Opli

Microscopic trampoline may help create networks of quantum computers

Robert Peterson

Robert Peterson, a former graduate student at JILA, works with a "dilution refrigerator." This equipment can cool scientific instruments, like a new quantum "trampoline," down to a fraction of a degree above absolute zero. (Credit: Peter Burns)

SHARE:




July 16, 2018

By Daniel Strain

Take a bounce: A microscopic trampoline could help engineers to overcome a major hurdle for quantum computers, researchers from CU Boulder and the National Institute of Standards and Technology (NIST) report in a new study

The research targets an important step for practical quantum computing: How can you convert microwave signals, such as those produced by quantum chips made by Google, Intel and other tech companies, into light beams that travel down fiberoptic cables? Scientists at JILA, a joint institute of CU Boulder and NIST, think they have the answer: They designed a device that uses a small plate to absorb microwave energy and bounce it into laser light.

The device can jump this gap efficiently, too, said JILA graduate student Peter Burns. He and his colleagues report that their quantum trampoline can convert microwaves into light with close to a 50 percent success rate—a key threshold that experts say quantum computers will need to meet to become everyday tools. 

Burns said that his team’s research could one day help engineers to link together huge networks of quantum computers.

“Currently, there’s no way to convert a quantum signal from an electrical signal to an optical signal,” said Burns, one of two lead authors of the new study. “We’re anticipating a growth in quantum computing and are trying to create a link that will be usable for these networks.”

Quantum translation

Such networks are on the horizon. Over the last decade, several tech firms have made inroads into designing prototype quantum chips. These devices encode information in what scientists call qubits, a more powerful storage tool than the traditional bits that run your home laptop. But getting the information out of such chips is a difficult feat, said Konrad Lehnert of JILA and a co-author of the new research.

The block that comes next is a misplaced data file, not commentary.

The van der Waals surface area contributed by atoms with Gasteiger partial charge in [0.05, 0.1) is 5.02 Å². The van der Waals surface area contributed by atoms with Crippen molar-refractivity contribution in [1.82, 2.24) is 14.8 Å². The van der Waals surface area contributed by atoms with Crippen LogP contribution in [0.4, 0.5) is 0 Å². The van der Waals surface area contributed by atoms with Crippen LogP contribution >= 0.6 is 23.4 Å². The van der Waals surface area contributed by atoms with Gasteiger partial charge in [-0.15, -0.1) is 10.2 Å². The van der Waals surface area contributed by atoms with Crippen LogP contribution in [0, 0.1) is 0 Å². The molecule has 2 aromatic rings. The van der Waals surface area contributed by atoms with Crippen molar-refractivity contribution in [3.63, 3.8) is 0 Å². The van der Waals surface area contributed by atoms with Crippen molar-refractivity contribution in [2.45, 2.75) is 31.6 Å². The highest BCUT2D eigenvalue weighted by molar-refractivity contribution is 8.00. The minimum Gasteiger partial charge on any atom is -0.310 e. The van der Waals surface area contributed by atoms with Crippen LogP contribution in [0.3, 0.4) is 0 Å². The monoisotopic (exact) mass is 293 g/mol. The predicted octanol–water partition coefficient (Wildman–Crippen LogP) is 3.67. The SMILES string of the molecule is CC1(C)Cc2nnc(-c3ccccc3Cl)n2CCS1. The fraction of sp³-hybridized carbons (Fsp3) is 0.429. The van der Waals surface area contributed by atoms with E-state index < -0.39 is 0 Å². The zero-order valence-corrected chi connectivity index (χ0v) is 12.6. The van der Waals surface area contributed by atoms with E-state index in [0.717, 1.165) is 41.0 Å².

Because outside interference can easily disrupt quantum signals, “you have to be cautious and gentle with the information you send,” said Lehnert, a NIST fellow.

One big challenge lies in translation. Top-of-the-line quantum chips like Google’s Bristlecone or Intel’s Tangle Lake send out data in the form of photons, or tiny packets of light, that wobble at microwave frequencies. Much of modern communications, however, relies on fiberoptic cables that can only send optical light. 

In research published today in Nature Physics, the JILA group approached that challenge of fitting a square peg into a round hole with a tiny plate made of silicon-nitride. The team reports that zapping such a trampoline with a beam of microwave photons causes it to vibrate and eject photons from its other end—except these photons now quiver at optical frequencies. 

The researchers were able to achieve that hop, skip and a jump at an efficiency of 47 percent, meaning that for every two microwave photons that hit the plate, close to one optical photon came out. That’s a much better performance than other methods for converting microwaves into light, such as by using crystals or magnets, Burns said.

He added that what’s really impressive about the device is its quietness. Even in the ultra-cold lab facilities where quantum chips are stored, trace amounts of heat can cause the team’s trampoline to shake. That, in turn, sends out excess photons that contaminate the signal. To get rid of the clutter, the researchers invented a new way to measure that noise and subtract it from their light beams. What’s left is a remarkably clean signal.

“What we do is measure that noise on the microwave side of the device, and that allows us to distinguish on the optical side between the signal and the noise,” Burns said. 

chip
This chip, designed by researchers at JILA and measuring less than a half-inch across, converts microwave energy into laser light. (Credit: Peter Burns and Dan Schmidt)

Getting networked

The team will need to bring down the noise even more for the trampoline to become a practical tool. But it has the potential to enable a lot of networking. Even with recent advances in quantum chips, modern devices still have limited processing power. One way to get around that is to link together many smaller chips into a single number-cruncher, Lehnert said.

“It’s clear that we are moving toward a future where we will have little prototype quantum computers,” Lehnert said. “It will be a huge benefit if we can network them together.”

Andrew Higginbotham, now at Microsoft Research, was the co-lead author of this research. Other co-authors included Maxwell Urmey, Robert Peterson, Nir Kampel, Ben Brubaker, Graeme Smith and Cindy Regal, all at JILA. Additionally, Smith is an assistant professor and Regal is an associate professor in CU Boulder’s Department of Physics.













Microsoft
Microsoft